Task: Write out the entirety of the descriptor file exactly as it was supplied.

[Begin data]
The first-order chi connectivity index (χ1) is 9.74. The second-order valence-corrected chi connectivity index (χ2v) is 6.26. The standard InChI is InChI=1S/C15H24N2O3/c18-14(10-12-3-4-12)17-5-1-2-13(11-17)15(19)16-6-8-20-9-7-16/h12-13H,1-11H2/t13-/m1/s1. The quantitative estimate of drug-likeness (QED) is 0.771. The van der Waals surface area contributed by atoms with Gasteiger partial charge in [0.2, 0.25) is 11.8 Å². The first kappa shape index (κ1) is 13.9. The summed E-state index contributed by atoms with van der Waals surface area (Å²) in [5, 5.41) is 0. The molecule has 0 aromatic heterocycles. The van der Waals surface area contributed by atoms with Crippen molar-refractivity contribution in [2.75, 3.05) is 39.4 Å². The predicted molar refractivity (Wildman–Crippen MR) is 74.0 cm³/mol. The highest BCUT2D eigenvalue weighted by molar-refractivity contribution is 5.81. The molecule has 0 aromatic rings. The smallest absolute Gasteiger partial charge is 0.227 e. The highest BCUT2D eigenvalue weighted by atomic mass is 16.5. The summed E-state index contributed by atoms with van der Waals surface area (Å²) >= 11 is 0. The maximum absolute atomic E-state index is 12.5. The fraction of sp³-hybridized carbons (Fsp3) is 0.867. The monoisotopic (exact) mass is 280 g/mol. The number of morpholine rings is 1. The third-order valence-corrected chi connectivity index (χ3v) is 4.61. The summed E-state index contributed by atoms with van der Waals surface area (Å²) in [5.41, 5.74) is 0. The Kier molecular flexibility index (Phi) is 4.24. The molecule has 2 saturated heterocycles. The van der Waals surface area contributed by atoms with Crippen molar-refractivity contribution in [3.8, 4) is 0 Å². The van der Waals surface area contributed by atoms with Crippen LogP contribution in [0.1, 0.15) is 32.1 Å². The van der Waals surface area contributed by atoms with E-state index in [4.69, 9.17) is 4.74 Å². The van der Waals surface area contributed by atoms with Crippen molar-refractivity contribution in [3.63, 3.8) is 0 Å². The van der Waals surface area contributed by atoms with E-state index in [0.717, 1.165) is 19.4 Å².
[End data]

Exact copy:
The first-order chi connectivity index (χ1) is 9.74. The second-order valence-corrected chi connectivity index (χ2v) is 6.26. The standard InChI is InChI=1S/C15H24N2O3/c18-14(10-12-3-4-12)17-5-1-2-13(11-17)15(19)16-6-8-20-9-7-16/h12-13H,1-11H2/t13-/m1/s1. The quantitative estimate of drug-likeness (QED) is 0.771. The van der Waals surface area contributed by atoms with Gasteiger partial charge in [0.2, 0.25) is 11.8 Å². The first kappa shape index (κ1) is 13.9. The summed E-state index contributed by atoms with van der Waals surface area (Å²) in [5, 5.41) is 0. The molecule has 0 aromatic heterocycles. The van der Waals surface area contributed by atoms with Crippen molar-refractivity contribution in [2.75, 3.05) is 39.4 Å². The predicted molar refractivity (Wildman–Crippen MR) is 74.0 cm³/mol. The highest BCUT2D eigenvalue weighted by molar-refractivity contribution is 5.81. The molecule has 0 aromatic rings. The smallest absolute Gasteiger partial charge is 0.227 e. The highest BCUT2D eigenvalue weighted by atomic mass is 16.5. The summed E-state index contributed by atoms with van der Waals surface area (Å²) >= 11 is 0. The maximum absolute atomic E-state index is 12.5. The fraction of sp³-hybridized carbons (Fsp3) is 0.867. The monoisotopic (exact) mass is 280 g/mol. The number of morpholine rings is 1. The third-order valence-corrected chi connectivity index (χ3v) is 4.61. The summed E-state index contributed by atoms with van der Waals surface area (Å²) in [5.41, 5.74) is 0. The Kier molecular flexibility index (Phi) is 4.24. The molecule has 2 saturated heterocycles. The van der Waals surface area contributed by atoms with Crippen molar-refractivity contribution in [3.8, 4) is 0 Å². The van der Waals surface area contributed by atoms with Crippen LogP contribution in [0.1, 0.15) is 32.1 Å². The van der Waals surface area contributed by atoms with E-state index in [4.69, 9.17) is 4.74 Å². The van der Waals surface area contributed by atoms with Crippen molar-refractivity contribution in [3.63, 3.8) is 0 Å². The van der Waals surface area contributed by atoms with E-state index in [0.717, 1.165) is 19.4 Å².